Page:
As people have suffered in a dire economy, so have pets, and shelters are struggling with a supply that far outstrips demand.
Foreclosures, job losses, oppressive heat and rampant breeding have created a perfect storm of misery for homeless animals in metropolitan Phoenix this summer. As a result, shelters are reducing fees and conducting special adoption events to cope with crowded conditions.
At Sun Cities 4 Paws Rescue and Shelter, for example, kittens are available for just $45 through the end of August. And Saturday, the two largest no-kill animal shelters in metro Phoenix are hosting a 12-hour adopt-a-thon.
While those measures deal with the symptoms, the problem continues: The economic crisis has created a "triple-threat" that Adam Goldfarb, director of pets-at-risk program for the Humane Society of the United States, said is affecting animal shelters across the country.
More animals are coming in, fewer families are adopting, and monetary donations and county budgets are smaller than ever.
"It's quite a mess for shelters. It has definitely been a tougher couple of years for homeless animals," said Goldfarb.
Many of the Phoenix area's no-kill shelters are full, and Maricopa County Animal Care and Control's two shelters are 500 animals past their "comfortable" capacity, according to Aprille Hollis, a spokeswoman for the agency.
As shelters cope with supply, they're trying to heighten demand. That's why Arizona Animal Welfare League & SPCA and Helping Animals Live On Animal Rescue are combining efforts for the 12-hour adoptathon Saturday.
The event is a key part of the shelters' joint entry in a national ASPCA challenge that awards $100,000 to the shelter that saves the most animals between August and October.
Their goal is to empty their shelters by placing nearly 200 animals in permanent homes. All pets have been spayed or neutered, microchipped and vaccinated, and are available at a reduced fee.
"We're hoping to hear crickets by the morning," said Shannon Blizzard, director of operations for AAWL, which was established in 1971 and is the state's oldest no-kill shelter.
Yet that emptiness will be temporary because "we'll be filling the kennel with new animals (from other shelters) the very next morning."
Maricopa County is second in the nation in the number of animals it takes in each year, behind Los Angeles County. From July 2009 through June 2010, Animal Care and Control received more than 54,000 animals, Hollis said. More than 24,000 were euthanized, nearly 8,000 of which the agency considered "treatable and manageable."
Pet overpopulation has been a problem in Phoenix for decades, and the summertime, also known as breeding time, is always the worst.
"We're in a perpetual state of crisis," said Heather Allen, president of HALO. "You see Katrina and natural disasters creating animal-crisis situations, but we have our own human-created disaster here, and it's all the time."
Pam Stene of Sun Cities 4 Paws Rescue and Shelter said that working in animal rescue is emotionally difficult — especially these days.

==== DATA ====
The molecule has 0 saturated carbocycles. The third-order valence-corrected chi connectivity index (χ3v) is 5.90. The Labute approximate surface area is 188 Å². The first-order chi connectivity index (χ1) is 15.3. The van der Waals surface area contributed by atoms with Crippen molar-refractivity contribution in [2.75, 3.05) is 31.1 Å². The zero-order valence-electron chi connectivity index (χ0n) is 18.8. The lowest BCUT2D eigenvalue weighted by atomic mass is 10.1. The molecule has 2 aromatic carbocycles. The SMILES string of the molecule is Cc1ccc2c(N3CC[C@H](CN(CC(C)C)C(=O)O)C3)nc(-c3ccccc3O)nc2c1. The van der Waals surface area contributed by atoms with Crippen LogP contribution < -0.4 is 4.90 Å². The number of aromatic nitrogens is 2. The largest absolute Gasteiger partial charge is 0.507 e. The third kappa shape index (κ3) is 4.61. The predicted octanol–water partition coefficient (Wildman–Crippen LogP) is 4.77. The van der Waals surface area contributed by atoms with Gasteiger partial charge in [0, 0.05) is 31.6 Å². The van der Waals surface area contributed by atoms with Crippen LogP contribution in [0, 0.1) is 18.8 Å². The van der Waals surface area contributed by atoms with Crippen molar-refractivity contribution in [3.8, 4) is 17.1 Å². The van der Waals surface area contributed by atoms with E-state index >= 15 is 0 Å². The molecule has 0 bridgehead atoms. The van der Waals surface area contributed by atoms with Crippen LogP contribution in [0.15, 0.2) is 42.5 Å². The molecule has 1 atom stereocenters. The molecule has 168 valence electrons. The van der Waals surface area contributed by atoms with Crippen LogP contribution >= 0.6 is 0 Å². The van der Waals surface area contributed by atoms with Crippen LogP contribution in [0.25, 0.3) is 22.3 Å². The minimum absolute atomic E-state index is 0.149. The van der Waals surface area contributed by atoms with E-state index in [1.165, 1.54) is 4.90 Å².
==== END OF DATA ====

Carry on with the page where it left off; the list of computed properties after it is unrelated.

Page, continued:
"It's really hard to say 'no, we don't have space' over and over," Stene said. "Then you just wonder what will happen to these animals. We refer to other no-kill shelters, but I know they are full too. ... It's a high burn-out job."
Maricopa County's animal overpopulation problem may be nothing new, but foreclosures, fewer donations and slow adoption rates have hit the animal-rescue community particularly hard the past few years.
"We can't pinpoint it exactly, but we think the economy has a lot to do with it," said Kimberly Searles, a spokeswoman for the Arizona Humane Society.
Stene at 4 Paws agreed that foreclosures have played a key role in the high rate of animal abandonment.
"People are just walking away from their foreclosed homes and dumping their animals on the way out," Stene said. "That upsets me, and there are a lot of those cases."
Donations also are down, affecting not only the ability to shelter and feed animals, but vital programs aimed at reducing supply.
Maricopa County's spay-and-neuter program, which offers free or low-cost pet sterilizations, is funded entirely by donations. Lack of funds has forced the county to limit the program.
The growing number of homeless pets has agencies thinking outside the shelter. The Arizona Humane Society and Maricopa County each has embraced storefront adoption centers. AHS opened a store in Biltmore Fashion Park in November, and the county is opening one in Metrocenter mall in August. Volunteers also are stepping up to ease the problem. As foster "parents" over the past three years, Jeffery and Annette Tye of Scottsdale have provided temporary homes for more than a dozen dogs as well as several litters of puppies.
It's often a full house: a litter of puppies in the garage, a handful of foster dogs and his own four pets, three of whom Tye adopted from HALO and one he rescued from being sold to a dog-fighting group to be used as a bait dog.
"I believe that humans have a responsibility to dogs because they cannot exist without us," said Tye. "It's humans who breed dogs, so I believe we have a responsibility to rescue as many as we can."
Despite the problems, many within the community are hopeful that the plight of animals will improve.
Shelters at Maricopa County and Arizona Humane Society received and euthanized fewer animals in 2009 than in 2008, a trend each hopes will continue with further adoption and spay-neuter efforts.
"Our goal is by the end of 2012 to have no more euthanasia of treatable and manageable animals," said the county's Hollis.